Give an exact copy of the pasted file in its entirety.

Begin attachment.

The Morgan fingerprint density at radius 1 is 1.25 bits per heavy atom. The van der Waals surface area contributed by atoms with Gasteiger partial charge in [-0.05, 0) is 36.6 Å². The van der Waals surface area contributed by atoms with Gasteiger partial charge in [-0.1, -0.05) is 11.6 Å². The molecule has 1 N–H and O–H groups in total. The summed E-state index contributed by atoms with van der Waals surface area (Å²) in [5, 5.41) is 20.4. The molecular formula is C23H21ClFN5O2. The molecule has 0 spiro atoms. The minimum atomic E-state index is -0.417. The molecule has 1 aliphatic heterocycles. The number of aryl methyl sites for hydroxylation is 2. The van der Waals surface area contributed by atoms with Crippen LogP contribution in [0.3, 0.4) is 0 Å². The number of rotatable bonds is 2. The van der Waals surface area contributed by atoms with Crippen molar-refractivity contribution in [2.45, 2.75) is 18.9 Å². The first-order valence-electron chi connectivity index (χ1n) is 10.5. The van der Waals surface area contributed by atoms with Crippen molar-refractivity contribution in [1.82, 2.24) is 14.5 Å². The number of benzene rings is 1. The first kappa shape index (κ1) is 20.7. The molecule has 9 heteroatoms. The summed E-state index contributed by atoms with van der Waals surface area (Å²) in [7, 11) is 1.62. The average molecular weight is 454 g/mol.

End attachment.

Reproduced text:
The Morgan fingerprint density at radius 1 is 1.25 bits per heavy atom. The van der Waals surface area contributed by atoms with Gasteiger partial charge in [-0.05, 0) is 36.6 Å². The van der Waals surface area contributed by atoms with Gasteiger partial charge in [-0.1, -0.05) is 11.6 Å². The molecule has 1 N–H and O–H groups in total. The summed E-state index contributed by atoms with van der Waals surface area (Å²) in [5, 5.41) is 20.4. The molecular formula is C23H21ClFN5O2. The molecule has 0 spiro atoms. The minimum atomic E-state index is -0.417. The molecule has 1 aliphatic heterocycles. The number of aryl methyl sites for hydroxylation is 2. The van der Waals surface area contributed by atoms with Crippen LogP contribution in [0.3, 0.4) is 0 Å². The number of rotatable bonds is 2. The van der Waals surface area contributed by atoms with Crippen molar-refractivity contribution in [2.45, 2.75) is 18.9 Å². The first-order valence-electron chi connectivity index (χ1n) is 10.5. The van der Waals surface area contributed by atoms with Crippen molar-refractivity contribution in [1.82, 2.24) is 14.5 Å². The number of benzene rings is 1. The first kappa shape index (κ1) is 20.7. The molecule has 9 heteroatoms. The summed E-state index contributed by atoms with van der Waals surface area (Å²) in [7, 11) is 1.62. The average molecular weight is 454 g/mol.